Publications by authors named "Nina Gotcheva"

20 Publications

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Potential for optimizing management of obesity in the secondary prevention of coronary heart disease.

Eur Heart J Qual Care Clin Outcomes 2021 Jul 27. Epub 2021 Jul 27.

Department of Medicine, Solna, Karolinska Institutet, FoU - Tema Hjärta och Kärl, S1:02, Karolinska Universitetssjukhuset/Solna, SE-171 76, Stockholm, Sweden.

Aims: Prevention guidelines have identified the management of obese patients as an important priority to reduce the burden of incident and recurrent cardiovascular disease. Still, studies have demonstrated that over 80% of patients with coronary heart disease (CHD) fail to achieve their weight target. Here, we describe advice received and actions reported by overweight CHD patients since being discharged from hospital and how weight changes relate to their risk profile.

Methods And Results: Based on data from 10 507 CHD patients participating in the EUROASPIRE IV and V studies, we analysed weight changes from hospital admission to the time of a study visit ≥6 and <24 months later. At hospitalization, 34.9% were obese and another 46.0% were overweight. Obesity was more frequent in women and associated with more comorbidities. By the time of the study visit, 19.5% of obese patients had lost ≥5% of weight. However, in 16.4% weight had increased ≥5%. Weight gain in those overweight was associated with physical inactivity, non-adherence to dietary recommendations, smoking cessation, raised blood pressure, dyslipidaemia, dysglycaemia, and lower levels of quality of life. Less than half of obese patients was considering weight loss in the coming month.

Conclusions: The management of obesity remains a challenge in the secondary prevention of CHD despite a beneficial effect of weight loss on risk factor prevalences and quality of life. Cardiac rehabilitation programmes should include weight loss interventions as a specific component and the incremental value of telehealth intervention as well as recently described pharmacological interventions need full consideration.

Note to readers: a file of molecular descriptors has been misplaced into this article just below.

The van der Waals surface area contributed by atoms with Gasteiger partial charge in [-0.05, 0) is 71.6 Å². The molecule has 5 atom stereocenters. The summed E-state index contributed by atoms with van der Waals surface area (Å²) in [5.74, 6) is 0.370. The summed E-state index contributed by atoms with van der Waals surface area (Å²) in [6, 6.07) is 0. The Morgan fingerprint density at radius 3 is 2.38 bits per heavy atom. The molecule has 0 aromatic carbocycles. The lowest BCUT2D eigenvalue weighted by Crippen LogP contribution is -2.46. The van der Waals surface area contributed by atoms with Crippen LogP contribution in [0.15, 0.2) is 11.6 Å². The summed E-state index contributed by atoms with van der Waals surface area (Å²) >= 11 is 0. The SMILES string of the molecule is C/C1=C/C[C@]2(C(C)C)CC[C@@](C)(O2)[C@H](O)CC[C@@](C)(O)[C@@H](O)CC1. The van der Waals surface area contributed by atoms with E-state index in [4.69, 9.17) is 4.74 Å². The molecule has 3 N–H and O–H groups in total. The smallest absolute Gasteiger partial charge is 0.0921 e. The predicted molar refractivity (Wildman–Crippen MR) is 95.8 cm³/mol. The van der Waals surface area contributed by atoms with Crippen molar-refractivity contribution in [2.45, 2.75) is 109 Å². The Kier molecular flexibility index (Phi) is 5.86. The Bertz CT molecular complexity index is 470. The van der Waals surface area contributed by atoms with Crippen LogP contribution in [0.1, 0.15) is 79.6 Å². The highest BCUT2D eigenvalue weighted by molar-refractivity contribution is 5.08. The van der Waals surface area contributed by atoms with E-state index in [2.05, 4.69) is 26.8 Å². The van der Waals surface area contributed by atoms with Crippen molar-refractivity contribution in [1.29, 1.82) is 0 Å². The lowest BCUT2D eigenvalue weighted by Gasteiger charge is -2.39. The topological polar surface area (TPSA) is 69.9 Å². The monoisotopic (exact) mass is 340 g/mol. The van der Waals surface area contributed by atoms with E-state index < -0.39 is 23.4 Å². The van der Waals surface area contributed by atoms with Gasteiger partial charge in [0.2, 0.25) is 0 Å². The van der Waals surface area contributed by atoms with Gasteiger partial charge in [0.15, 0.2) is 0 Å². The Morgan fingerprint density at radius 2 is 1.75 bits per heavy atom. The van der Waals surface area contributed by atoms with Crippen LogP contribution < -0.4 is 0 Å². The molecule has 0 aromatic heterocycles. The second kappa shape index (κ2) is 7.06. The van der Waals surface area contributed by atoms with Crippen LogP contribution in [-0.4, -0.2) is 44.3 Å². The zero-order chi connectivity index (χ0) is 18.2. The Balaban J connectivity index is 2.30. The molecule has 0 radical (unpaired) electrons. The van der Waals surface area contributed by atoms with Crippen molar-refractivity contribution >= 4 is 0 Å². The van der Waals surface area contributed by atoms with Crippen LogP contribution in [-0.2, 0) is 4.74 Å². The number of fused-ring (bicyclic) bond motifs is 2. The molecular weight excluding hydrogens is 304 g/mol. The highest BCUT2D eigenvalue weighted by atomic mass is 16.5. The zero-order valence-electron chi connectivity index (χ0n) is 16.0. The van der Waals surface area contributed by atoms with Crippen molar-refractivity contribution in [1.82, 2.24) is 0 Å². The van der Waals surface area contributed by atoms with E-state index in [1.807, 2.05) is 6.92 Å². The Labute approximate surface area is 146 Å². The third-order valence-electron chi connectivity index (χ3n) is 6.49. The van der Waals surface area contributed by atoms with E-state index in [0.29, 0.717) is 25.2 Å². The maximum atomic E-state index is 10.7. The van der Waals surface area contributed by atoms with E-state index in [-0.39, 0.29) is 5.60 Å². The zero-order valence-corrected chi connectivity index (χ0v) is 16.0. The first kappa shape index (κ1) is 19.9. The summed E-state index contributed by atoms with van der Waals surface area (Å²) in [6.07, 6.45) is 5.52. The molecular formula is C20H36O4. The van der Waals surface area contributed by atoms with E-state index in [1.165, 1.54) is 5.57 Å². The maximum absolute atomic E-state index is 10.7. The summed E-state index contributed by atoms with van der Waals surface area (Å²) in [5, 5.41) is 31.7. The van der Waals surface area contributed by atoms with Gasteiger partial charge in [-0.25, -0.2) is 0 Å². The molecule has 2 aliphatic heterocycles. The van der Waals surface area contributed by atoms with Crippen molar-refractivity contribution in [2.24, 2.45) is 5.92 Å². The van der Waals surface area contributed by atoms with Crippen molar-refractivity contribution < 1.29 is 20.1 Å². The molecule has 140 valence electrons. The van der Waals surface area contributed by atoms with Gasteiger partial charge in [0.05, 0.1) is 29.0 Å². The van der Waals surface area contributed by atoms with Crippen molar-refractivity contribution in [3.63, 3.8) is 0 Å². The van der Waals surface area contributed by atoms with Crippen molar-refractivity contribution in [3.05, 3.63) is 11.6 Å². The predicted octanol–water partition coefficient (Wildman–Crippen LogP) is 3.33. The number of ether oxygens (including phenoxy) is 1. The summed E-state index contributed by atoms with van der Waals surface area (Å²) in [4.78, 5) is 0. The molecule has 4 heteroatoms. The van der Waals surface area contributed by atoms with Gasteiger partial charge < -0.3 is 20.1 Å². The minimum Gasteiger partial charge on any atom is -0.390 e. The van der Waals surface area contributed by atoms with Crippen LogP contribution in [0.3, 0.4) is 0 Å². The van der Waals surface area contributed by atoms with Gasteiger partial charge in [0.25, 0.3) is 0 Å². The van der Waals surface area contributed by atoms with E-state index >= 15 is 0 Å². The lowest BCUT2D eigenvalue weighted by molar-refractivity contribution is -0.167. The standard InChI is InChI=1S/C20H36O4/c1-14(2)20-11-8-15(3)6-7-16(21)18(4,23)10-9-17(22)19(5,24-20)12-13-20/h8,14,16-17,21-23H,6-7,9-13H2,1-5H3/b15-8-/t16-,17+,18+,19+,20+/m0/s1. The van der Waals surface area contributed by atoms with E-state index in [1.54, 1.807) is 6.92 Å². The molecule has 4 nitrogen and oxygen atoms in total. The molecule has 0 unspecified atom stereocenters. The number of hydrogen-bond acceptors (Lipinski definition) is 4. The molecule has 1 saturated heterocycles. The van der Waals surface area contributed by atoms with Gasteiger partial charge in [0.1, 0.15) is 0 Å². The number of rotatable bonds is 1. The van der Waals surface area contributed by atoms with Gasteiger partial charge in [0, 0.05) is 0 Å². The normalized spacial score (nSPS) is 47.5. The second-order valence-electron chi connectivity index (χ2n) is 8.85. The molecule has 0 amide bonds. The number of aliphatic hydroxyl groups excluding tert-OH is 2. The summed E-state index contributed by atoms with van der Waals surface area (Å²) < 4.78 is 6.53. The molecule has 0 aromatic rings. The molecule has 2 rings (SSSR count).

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http://dx.doi.org/10.1093/ehjqcco/qcab043DOI Listing
July 2021

Primary prevention efforts are poorly developed in people at high cardiovascular risk: A report from the European Society of Cardiology EURObservational Research Programme EUROASPIRE V survey in 16 European countries.

Eur J Prev Cardiol 2021 May;28(4):370-379

National Institute for Prevention and Cardiovascular Health, National University of Ireland-Galway, Republic of Ireland.

Background: European Action on Secondary and Primary Prevention by Intervention to Reduce Events (EUROASPIRE) V in primary care was carried out by the European Society of Cardiology EURObservational Research Programme in 2016-2018. The main objective was to determine whether the 2016 Joint European Societies' guidelines on cardiovascular disease prevention in people at high cardiovascular risk have been implemented in clinical practice.

Methods: The method used was a cross-stional survey in 78 centres from 16 European countries. Patients without a history of atherosclerotic cardiovascular disease either started on blood pressure and/or lipid and/or glucose lowering treatments were identified and interviewed ≥ 6 months after the start of medication.